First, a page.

Bees readily extrapolate their conditioning by a less-than rule from non-empty-set stimuli to an empty-set stimulus in pairwise comparison. They understand that the empty-set stimulus displays less elements. They are even sensitive to numerical distance. Yet they ignore the “something” versus “nothing” contrast between empty-set and non-empty-set stimuli. Hence they are not placed within the following basic stages of understanding zero (2): understanding zero as nothing (the absence of a stimulus), categorical understanding of zero as “nothing” versus “something”, and understanding zero as a quantity that is at the very end of the positive numerical continuum and not just lower than some others.
    In contrast, animals with a more developed understanding of zero as well understand “that an empty set is lower than one”. Yet the overriding “something” versus “nothing” contrast prevents them from extrapolating their conditioning by non-empty-set stimuli to empty-set stimuli.

    1. D. Goldstein, G. Gigerenzer, Models of Ecolo...

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    Competing Interests: None declared.
  • RE: Brightness as a confound
    • Adrian Dyer, Researcher/Visual ecologist, RMIT University

    The supplementary material shows full modelling for all stimuli which had equal surface area of elements; with the exception of the zero stimulus that contained no elements. Thus stimulus intensity was matched during training. Bees have also been very poor or incapable of intensity discrimination. Bees have been shown, however, to be good at counting. Finally, in the critical transfer test bees had to extrapolate the acquired (e.g. less than) rule to demonstrate a significant preference for the zero stimulus. An associative stimulus intensity explanation to the bees ability to discriminate the visual problem (which were intensity matched anyway) would have led to the opposite behaviour in transfer testing; i.e. bees would have just chosen a stimulus with elements as it would have been a much closer match to the training stimuli. This point is also confirmed with the conflict testing. Thus, the control experiments and design of stimuli exclude stimulus intensity (brightness) as a confounding explanation to our findings. This is shown in the modelling in the supplementary material.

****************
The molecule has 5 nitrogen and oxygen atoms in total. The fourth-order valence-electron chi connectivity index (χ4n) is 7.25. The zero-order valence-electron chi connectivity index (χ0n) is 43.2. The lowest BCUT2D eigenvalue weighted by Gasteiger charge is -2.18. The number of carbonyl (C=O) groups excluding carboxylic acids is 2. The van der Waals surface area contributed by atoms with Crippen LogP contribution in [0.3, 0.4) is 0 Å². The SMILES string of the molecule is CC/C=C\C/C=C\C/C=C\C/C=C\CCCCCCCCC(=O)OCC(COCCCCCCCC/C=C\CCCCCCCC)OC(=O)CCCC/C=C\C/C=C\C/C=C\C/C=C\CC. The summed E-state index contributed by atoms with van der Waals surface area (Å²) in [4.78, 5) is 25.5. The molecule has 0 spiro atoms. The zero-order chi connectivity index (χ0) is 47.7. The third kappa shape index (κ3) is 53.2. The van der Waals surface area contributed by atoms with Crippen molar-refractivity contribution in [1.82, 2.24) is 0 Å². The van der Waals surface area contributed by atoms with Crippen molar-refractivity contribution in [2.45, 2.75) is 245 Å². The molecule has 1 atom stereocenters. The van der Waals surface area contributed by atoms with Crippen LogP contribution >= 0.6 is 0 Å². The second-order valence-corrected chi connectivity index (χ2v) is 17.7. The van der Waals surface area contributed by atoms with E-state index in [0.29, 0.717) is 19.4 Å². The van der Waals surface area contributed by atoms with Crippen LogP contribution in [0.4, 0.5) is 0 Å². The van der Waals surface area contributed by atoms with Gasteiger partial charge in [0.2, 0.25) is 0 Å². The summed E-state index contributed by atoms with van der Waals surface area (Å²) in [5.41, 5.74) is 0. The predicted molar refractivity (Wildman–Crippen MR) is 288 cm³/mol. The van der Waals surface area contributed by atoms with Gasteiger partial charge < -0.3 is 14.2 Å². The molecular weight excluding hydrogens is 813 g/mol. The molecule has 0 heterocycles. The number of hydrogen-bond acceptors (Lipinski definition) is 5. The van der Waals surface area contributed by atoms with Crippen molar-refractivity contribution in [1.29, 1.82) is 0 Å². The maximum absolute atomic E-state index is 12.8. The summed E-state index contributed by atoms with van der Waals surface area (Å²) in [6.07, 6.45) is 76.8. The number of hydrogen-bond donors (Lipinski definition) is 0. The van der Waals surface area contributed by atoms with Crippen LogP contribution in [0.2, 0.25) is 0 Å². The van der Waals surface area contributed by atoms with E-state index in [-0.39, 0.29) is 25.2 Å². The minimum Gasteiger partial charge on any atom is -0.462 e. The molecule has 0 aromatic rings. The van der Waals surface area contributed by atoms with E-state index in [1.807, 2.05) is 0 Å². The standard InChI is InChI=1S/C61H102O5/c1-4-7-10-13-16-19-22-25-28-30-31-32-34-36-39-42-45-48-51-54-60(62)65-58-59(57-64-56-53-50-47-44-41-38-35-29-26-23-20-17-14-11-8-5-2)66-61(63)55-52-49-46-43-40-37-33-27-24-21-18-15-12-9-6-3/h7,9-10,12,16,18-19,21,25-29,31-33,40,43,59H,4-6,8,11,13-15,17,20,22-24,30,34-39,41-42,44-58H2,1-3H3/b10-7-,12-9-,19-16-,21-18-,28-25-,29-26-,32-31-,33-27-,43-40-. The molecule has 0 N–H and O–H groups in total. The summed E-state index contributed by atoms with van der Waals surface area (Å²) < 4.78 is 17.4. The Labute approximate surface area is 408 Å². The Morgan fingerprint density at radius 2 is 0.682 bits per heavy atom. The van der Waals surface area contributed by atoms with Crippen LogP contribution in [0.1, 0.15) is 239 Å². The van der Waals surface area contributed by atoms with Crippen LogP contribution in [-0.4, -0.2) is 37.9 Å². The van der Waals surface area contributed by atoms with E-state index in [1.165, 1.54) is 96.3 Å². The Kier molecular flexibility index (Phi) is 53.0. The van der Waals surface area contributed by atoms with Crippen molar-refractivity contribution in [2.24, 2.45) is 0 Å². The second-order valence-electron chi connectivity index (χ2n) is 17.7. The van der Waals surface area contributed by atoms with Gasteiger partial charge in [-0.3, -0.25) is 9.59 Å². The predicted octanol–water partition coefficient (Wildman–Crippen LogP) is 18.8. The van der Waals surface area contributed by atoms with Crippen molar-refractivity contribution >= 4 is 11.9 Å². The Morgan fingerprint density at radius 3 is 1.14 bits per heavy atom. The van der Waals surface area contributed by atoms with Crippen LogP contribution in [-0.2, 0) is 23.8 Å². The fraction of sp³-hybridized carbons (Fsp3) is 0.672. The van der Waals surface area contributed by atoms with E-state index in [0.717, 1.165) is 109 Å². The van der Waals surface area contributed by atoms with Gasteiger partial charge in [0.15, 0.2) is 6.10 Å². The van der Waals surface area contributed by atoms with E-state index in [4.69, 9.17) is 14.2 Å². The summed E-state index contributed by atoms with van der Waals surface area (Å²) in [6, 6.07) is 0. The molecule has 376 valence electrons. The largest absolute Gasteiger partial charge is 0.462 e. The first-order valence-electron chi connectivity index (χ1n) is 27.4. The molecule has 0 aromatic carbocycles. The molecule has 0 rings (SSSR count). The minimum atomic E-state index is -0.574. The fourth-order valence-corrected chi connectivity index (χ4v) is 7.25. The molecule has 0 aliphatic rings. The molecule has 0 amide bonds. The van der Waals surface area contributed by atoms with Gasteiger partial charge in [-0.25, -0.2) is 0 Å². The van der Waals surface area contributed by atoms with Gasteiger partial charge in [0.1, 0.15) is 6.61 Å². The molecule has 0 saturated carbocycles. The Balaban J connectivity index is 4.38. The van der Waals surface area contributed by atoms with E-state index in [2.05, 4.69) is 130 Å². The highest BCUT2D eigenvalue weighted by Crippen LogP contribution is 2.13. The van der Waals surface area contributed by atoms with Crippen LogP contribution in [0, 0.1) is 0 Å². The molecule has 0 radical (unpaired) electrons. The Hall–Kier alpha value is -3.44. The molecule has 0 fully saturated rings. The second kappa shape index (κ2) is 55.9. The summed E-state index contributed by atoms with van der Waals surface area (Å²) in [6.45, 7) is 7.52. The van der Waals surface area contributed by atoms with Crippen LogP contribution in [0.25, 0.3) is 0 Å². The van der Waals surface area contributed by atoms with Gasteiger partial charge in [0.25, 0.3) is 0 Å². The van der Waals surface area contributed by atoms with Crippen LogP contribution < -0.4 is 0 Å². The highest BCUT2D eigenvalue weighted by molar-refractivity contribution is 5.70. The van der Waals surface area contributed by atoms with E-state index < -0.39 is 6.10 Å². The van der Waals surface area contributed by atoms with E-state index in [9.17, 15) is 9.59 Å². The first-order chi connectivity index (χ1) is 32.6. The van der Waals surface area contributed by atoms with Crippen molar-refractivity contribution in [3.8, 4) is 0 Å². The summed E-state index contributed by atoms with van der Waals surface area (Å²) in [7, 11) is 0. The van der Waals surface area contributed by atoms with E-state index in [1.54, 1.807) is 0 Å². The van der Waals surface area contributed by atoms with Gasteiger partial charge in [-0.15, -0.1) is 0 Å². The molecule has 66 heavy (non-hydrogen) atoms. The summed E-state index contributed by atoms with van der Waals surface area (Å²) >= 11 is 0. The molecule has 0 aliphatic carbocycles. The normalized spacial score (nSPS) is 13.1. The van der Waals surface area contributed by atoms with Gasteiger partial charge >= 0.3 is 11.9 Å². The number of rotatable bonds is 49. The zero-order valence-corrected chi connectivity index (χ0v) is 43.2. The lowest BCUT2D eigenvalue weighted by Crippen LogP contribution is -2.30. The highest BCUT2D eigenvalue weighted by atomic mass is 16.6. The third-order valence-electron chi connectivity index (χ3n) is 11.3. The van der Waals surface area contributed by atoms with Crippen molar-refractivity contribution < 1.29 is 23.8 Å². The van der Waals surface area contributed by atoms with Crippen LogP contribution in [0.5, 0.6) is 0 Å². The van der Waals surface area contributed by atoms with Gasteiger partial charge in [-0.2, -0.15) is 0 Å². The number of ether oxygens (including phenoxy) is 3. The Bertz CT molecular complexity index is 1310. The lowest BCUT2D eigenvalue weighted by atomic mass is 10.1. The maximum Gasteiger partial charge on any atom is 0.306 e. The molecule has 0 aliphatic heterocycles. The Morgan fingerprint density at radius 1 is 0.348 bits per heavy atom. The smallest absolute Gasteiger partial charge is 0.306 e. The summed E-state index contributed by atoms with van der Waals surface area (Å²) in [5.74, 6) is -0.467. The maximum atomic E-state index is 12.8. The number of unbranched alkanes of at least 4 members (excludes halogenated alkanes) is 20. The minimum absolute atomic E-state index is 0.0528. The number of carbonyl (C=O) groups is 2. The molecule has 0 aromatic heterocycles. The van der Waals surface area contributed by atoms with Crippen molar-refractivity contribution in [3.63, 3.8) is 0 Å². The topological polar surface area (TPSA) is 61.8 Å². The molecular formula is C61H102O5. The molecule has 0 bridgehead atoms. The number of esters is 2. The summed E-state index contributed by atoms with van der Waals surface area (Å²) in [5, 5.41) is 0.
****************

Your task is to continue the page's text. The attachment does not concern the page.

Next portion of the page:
Competing Interests: I am an author of the study.
  • RE: Numerical ordering of zero in honey bees

    The published result can better be explained as bees differentiating the cards by lightness/darkness rather than arithmetic. The claim that the bees understood "zero" may be a misreading of the bees learning that the darker card offered no reward. This experiment needed to include dark cards with light markings to prove that the bees counted.

    Competing Interests: None declared.